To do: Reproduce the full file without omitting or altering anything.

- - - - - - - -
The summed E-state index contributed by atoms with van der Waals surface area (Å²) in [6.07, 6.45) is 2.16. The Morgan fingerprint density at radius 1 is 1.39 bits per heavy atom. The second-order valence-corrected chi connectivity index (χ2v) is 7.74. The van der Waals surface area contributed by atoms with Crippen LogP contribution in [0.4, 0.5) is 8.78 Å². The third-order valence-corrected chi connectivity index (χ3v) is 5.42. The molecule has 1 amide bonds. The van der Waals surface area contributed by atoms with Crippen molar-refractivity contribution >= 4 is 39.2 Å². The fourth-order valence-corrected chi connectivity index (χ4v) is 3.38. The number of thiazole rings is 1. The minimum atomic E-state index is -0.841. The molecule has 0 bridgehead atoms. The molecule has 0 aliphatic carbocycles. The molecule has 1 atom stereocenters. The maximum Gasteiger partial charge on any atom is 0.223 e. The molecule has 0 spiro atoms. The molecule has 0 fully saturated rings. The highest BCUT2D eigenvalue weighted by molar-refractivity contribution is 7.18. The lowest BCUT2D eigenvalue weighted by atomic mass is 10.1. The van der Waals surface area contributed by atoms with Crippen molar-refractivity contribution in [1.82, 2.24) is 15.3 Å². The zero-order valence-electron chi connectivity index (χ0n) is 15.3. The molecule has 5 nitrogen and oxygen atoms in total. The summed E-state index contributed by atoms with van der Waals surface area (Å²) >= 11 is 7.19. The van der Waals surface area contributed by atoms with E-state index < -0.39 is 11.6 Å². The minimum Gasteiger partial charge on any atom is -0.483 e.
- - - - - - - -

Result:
The summed E-state index contributed by atoms with van der Waals surface area (Å²) in [6.07, 6.45) is 2.16. The Morgan fingerprint density at radius 1 is 1.39 bits per heavy atom. The second-order valence-corrected chi connectivity index (χ2v) is 7.74. The van der Waals surface area contributed by atoms with Crippen LogP contribution in [0.4, 0.5) is 8.78 Å². The third-order valence-corrected chi connectivity index (χ3v) is 5.42. The molecule has 1 amide bonds. The van der Waals surface area contributed by atoms with Crippen molar-refractivity contribution >= 4 is 39.2 Å². The fourth-order valence-corrected chi connectivity index (χ4v) is 3.38. The number of thiazole rings is 1. The minimum atomic E-state index is -0.841. The molecule has 0 bridgehead atoms. The molecule has 0 aliphatic carbocycles. The molecule has 1 atom stereocenters. The maximum Gasteiger partial charge on any atom is 0.223 e. The molecule has 0 spiro atoms. The molecule has 0 fully saturated rings. The highest BCUT2D eigenvalue weighted by molar-refractivity contribution is 7.18. The lowest BCUT2D eigenvalue weighted by atomic mass is 10.1. The van der Waals surface area contributed by atoms with Crippen molar-refractivity contribution in [1.82, 2.24) is 15.3 Å². The zero-order valence-electron chi connectivity index (χ0n) is 15.3. The molecule has 5 nitrogen and oxygen atoms in total. The summed E-state index contributed by atoms with van der Waals surface area (Å²) >= 11 is 7.19. The van der Waals surface area contributed by atoms with E-state index < -0.39 is 11.6 Å². The minimum Gasteiger partial charge on any atom is -0.483 e.